White chocolate contains harmful cocoa butter, sugar and milk but only tiny amounts of toxic theobromine
Emergency vets have confirmed white chocolate is highly unlikely to poison a dog, even if it is labelled as being high in cocoa solids.
It’s long been known that dark and milk chocolate contains a chemical called theobromine which is severely toxic to dogs. Some reports have suggested certain brands of white chocolate are also dangerous as they contain up to “35% cocoa solids”.
But, with reference to white chocolate labelling, this term only relates to the fat from cocoa, otherwise known as cocoa butter, which does not contain theobromine. Dave Leicester, head of clinical intelligence at Vets Now, said the disclosure debunks a theory that has been gaining traction.
He explained: “We’ve always known that white chocolate is bad for dogs due to it containing high levels of fat and sugar. If eaten in large enough quantities, these ingredients can cause stomach upsets and, in extreme cases, may lead to serious illness.
“But the advice we’ve always given pet owners is that white chocolate is highly unlikely to cause theobromine toxicity as it contains only negligible amounts of the chemical. However, more recently, certain luxury chocolate brands have started producing white chocolate that, according to the label, contains up to 35% cocoa solids.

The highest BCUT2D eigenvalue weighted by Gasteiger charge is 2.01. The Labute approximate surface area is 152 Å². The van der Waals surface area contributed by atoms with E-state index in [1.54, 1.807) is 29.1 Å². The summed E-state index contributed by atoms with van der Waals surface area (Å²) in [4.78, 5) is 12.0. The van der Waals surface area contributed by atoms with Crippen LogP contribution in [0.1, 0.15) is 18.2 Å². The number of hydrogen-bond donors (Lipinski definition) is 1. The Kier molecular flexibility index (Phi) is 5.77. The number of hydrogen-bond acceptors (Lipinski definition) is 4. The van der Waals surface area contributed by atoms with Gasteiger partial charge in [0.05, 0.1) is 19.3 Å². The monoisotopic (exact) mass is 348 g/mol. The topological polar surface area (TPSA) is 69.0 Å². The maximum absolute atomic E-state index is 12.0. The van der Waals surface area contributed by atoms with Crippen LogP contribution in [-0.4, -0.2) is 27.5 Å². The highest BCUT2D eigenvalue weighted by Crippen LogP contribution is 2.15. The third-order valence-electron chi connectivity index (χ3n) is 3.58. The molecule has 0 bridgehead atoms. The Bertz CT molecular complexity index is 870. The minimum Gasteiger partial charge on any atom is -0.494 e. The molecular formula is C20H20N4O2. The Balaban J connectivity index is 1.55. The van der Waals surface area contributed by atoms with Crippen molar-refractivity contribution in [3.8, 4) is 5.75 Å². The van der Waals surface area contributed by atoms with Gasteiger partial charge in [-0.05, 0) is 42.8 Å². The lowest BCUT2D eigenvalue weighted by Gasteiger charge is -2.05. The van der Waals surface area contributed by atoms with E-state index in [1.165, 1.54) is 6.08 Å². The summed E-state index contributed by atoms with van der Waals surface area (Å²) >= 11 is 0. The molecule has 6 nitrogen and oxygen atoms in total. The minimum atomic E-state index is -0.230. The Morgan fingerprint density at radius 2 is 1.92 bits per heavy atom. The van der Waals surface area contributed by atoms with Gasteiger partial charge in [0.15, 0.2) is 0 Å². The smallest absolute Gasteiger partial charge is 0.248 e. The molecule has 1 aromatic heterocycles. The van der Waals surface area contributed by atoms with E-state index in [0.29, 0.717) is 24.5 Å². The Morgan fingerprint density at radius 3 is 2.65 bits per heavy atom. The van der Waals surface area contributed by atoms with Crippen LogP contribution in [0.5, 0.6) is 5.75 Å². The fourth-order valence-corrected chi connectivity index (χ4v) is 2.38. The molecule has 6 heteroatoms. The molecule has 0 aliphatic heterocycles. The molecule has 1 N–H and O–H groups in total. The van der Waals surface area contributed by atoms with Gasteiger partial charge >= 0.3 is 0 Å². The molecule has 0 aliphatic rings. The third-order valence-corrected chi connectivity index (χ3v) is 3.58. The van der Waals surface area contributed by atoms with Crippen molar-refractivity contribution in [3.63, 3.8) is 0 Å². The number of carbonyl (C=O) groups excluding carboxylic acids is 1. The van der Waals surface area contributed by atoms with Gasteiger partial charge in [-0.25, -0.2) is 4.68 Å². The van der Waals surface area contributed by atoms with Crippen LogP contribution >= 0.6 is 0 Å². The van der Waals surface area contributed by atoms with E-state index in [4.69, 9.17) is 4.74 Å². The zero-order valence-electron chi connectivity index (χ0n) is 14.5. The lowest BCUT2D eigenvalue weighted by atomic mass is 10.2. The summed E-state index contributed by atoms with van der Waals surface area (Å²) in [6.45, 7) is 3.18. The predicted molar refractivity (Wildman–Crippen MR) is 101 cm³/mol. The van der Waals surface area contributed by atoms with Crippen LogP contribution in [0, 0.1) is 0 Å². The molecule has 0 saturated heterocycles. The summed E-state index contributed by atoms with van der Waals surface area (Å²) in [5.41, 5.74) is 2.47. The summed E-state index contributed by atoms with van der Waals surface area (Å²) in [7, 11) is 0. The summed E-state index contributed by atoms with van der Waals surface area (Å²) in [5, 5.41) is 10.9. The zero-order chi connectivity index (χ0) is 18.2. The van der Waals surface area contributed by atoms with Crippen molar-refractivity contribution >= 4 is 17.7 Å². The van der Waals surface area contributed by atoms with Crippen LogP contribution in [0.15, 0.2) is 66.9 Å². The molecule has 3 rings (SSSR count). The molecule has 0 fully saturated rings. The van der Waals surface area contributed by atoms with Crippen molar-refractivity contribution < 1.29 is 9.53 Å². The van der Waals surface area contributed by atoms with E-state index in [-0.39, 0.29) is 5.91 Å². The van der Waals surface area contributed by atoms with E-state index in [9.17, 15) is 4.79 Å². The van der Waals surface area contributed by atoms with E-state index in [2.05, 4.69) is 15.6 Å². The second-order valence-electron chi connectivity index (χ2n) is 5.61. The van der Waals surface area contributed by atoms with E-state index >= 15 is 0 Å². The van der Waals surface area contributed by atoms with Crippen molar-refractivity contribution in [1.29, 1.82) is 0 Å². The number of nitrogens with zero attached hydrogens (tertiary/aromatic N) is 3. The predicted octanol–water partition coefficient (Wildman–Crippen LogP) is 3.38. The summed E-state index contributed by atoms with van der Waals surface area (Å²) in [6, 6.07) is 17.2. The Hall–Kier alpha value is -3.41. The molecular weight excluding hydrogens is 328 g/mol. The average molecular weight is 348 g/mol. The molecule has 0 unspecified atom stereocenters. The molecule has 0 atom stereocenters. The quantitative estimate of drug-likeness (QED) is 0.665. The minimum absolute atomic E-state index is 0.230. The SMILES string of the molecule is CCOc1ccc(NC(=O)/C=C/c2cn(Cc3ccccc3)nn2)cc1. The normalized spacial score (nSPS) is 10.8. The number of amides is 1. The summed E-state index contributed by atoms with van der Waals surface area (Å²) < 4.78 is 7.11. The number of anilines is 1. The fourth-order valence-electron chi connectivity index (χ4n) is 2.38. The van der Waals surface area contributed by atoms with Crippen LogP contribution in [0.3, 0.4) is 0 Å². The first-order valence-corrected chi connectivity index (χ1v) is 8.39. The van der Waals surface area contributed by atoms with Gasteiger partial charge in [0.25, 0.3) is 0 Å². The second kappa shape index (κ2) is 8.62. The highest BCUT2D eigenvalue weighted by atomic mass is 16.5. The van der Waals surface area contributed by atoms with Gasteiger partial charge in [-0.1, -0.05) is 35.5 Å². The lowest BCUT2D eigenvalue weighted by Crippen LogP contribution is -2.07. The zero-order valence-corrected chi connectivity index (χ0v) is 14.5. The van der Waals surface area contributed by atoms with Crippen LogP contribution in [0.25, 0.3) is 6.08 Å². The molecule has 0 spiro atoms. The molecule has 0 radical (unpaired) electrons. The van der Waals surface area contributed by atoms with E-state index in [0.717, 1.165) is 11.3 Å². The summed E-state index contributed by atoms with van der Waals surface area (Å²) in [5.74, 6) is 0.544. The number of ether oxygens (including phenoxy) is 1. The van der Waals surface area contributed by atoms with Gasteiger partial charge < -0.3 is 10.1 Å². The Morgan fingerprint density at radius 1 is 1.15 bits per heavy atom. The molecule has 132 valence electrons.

“Given that theobromine comes from cocoa beans, this has caused confusion among pet owners and vets about whether these products contain theobromine.”
Dave, who is an experienced emergency and critical care vet and is also involved in the development of evidence-based medicine at Vets Now, decided to research the issue.
He wrote to some of the chocolate manufacturers involved in labelling their white chocolate as containing cocoa solids and studied Food Standards Agency (FSA) legislation.
Dave added: “Unusually, the FSA definition of cocoa solids on chocolate labels includes both non-fat cocoa solids, which contain theobromine, as well as cocoa butter components, which don’t. Most other definitions of cocoa solids exclude the fat, cocoa butter component.
“As there are no non-fat cocoa solids in white chocolate, there is no natural theobromine content. This is regardless of the brand. Furthermore, the chocolate manufacturers contacted have confirmed that they do not artificially supplement their chocolate with additional theobromine.
“As a result of these findings our advice to pet owners remains the same in that white chocolate poses very little theobromine toxicity risk. There are, of course, other potential risks from white chocolate due to the high fat and sugar content, but those are at lower end of the risk spectrum.”
Owners who suspect their pet has eaten a toxic amount of chocolate should not wait for signs or symptoms to appear before they contact a vet. Instead, they should telephone their vet immediately or, out of hours, their nearest Vets Now pet emergency clinic.
All of Vets Now’s 58 clinics and pet emergency hospitals have a vet and vet nurse on site at all times.